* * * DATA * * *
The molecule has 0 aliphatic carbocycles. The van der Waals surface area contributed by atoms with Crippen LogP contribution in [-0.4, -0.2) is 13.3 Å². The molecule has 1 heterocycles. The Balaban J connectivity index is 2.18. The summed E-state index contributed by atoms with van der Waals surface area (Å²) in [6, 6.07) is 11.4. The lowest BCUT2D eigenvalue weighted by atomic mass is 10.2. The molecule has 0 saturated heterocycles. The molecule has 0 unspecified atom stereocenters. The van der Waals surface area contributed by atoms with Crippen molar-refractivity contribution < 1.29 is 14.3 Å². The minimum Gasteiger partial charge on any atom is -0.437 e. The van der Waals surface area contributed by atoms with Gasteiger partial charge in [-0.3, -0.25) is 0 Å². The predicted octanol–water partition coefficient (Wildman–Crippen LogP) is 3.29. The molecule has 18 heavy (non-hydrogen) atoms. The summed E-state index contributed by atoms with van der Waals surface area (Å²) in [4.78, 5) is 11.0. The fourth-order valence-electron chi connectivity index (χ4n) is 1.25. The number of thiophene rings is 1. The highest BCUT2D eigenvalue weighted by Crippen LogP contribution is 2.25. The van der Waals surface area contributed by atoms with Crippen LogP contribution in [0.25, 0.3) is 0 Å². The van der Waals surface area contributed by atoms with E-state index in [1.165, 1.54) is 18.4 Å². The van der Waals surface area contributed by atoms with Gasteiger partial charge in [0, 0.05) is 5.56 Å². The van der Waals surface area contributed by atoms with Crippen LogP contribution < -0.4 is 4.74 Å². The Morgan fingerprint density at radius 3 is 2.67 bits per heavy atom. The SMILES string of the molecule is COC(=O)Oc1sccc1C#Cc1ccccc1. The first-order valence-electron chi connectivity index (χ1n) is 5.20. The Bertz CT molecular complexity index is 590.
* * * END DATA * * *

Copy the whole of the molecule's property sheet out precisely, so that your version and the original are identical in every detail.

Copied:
The molecule has 0 aliphatic carbocycles. The van der Waals surface area contributed by atoms with Crippen LogP contribution in [-0.4, -0.2) is 13.3 Å². The molecule has 1 heterocycles. The Balaban J connectivity index is 2.18. The summed E-state index contributed by atoms with van der Waals surface area (Å²) in [6, 6.07) is 11.4. The lowest BCUT2D eigenvalue weighted by atomic mass is 10.2. The molecule has 0 saturated heterocycles. The molecule has 0 unspecified atom stereocenters. The van der Waals surface area contributed by atoms with Crippen molar-refractivity contribution < 1.29 is 14.3 Å². The minimum Gasteiger partial charge on any atom is -0.437 e. The van der Waals surface area contributed by atoms with Gasteiger partial charge in [-0.3, -0.25) is 0 Å². The predicted octanol–water partition coefficient (Wildman–Crippen LogP) is 3.29. The molecule has 18 heavy (non-hydrogen) atoms. The summed E-state index contributed by atoms with van der Waals surface area (Å²) in [4.78, 5) is 11.0. The fourth-order valence-electron chi connectivity index (χ4n) is 1.25. The number of thiophene rings is 1. The highest BCUT2D eigenvalue weighted by Crippen LogP contribution is 2.25. The van der Waals surface area contributed by atoms with Crippen LogP contribution in [0.25, 0.3) is 0 Å². The van der Waals surface area contributed by atoms with E-state index in [1.165, 1.54) is 18.4 Å². The van der Waals surface area contributed by atoms with Gasteiger partial charge in [0, 0.05) is 5.56 Å². The van der Waals surface area contributed by atoms with Crippen LogP contribution < -0.4 is 4.74 Å². The Morgan fingerprint density at radius 3 is 2.67 bits per heavy atom. The SMILES string of the molecule is COC(=O)Oc1sccc1C#Cc1ccccc1. The first-order valence-electron chi connectivity index (χ1n) is 5.20. The Bertz CT molecular complexity index is 590.